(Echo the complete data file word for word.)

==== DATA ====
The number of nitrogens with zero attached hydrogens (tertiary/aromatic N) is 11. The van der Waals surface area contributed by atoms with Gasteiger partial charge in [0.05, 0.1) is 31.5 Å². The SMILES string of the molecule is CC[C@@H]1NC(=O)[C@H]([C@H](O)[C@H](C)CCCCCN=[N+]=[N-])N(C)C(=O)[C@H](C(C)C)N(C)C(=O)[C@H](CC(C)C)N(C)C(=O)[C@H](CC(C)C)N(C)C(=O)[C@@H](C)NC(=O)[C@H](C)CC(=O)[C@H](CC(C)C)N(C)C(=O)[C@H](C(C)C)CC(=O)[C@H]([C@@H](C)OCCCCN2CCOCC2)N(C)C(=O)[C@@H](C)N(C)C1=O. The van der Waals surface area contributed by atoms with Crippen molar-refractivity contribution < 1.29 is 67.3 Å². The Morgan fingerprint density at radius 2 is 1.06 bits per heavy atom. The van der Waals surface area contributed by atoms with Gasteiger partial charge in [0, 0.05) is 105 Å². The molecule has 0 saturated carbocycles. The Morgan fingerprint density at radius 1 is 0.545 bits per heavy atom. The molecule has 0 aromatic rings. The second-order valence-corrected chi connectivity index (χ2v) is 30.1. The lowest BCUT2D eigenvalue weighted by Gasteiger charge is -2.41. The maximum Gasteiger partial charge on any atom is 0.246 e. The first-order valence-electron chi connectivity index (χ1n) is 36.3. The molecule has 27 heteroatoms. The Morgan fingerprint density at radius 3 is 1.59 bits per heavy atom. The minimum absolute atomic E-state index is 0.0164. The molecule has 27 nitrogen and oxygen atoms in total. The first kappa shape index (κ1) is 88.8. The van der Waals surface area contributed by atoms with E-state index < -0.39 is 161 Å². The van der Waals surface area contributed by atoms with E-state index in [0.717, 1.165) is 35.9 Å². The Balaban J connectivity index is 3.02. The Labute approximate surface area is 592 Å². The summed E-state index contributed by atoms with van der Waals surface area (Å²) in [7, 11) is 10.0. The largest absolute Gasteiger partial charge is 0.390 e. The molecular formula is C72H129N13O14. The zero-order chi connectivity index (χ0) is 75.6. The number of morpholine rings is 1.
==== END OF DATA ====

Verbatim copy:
The number of nitrogens with zero attached hydrogens (tertiary/aromatic N) is 11. The van der Waals surface area contributed by atoms with Gasteiger partial charge in [0.05, 0.1) is 31.5 Å². The SMILES string of the molecule is CC[C@@H]1NC(=O)[C@H]([C@H](O)[C@H](C)CCCCCN=[N+]=[N-])N(C)C(=O)[C@H](C(C)C)N(C)C(=O)[C@H](CC(C)C)N(C)C(=O)[C@H](CC(C)C)N(C)C(=O)[C@@H](C)NC(=O)[C@H](C)CC(=O)[C@H](CC(C)C)N(C)C(=O)[C@H](C(C)C)CC(=O)[C@H]([C@@H](C)OCCCCN2CCOCC2)N(C)C(=O)[C@@H](C)N(C)C1=O. The van der Waals surface area contributed by atoms with Crippen molar-refractivity contribution < 1.29 is 67.3 Å². The Morgan fingerprint density at radius 2 is 1.06 bits per heavy atom. The van der Waals surface area contributed by atoms with Gasteiger partial charge in [0, 0.05) is 105 Å². The molecule has 0 saturated carbocycles. The Morgan fingerprint density at radius 1 is 0.545 bits per heavy atom. The molecule has 0 aromatic rings. The second-order valence-corrected chi connectivity index (χ2v) is 30.1. The lowest BCUT2D eigenvalue weighted by Gasteiger charge is -2.41. The maximum Gasteiger partial charge on any atom is 0.246 e. The first-order valence-electron chi connectivity index (χ1n) is 36.3. The molecule has 27 heteroatoms. The Morgan fingerprint density at radius 3 is 1.59 bits per heavy atom. The minimum absolute atomic E-state index is 0.0164. The molecule has 27 nitrogen and oxygen atoms in total. The first kappa shape index (κ1) is 88.8. The van der Waals surface area contributed by atoms with E-state index < -0.39 is 161 Å². The van der Waals surface area contributed by atoms with E-state index in [0.717, 1.165) is 35.9 Å². The Balaban J connectivity index is 3.02. The Labute approximate surface area is 592 Å². The summed E-state index contributed by atoms with van der Waals surface area (Å²) in [7, 11) is 10.0. The largest absolute Gasteiger partial charge is 0.390 e. The molecular formula is C72H129N13O14. The zero-order chi connectivity index (χ0) is 75.6. The number of morpholine rings is 1.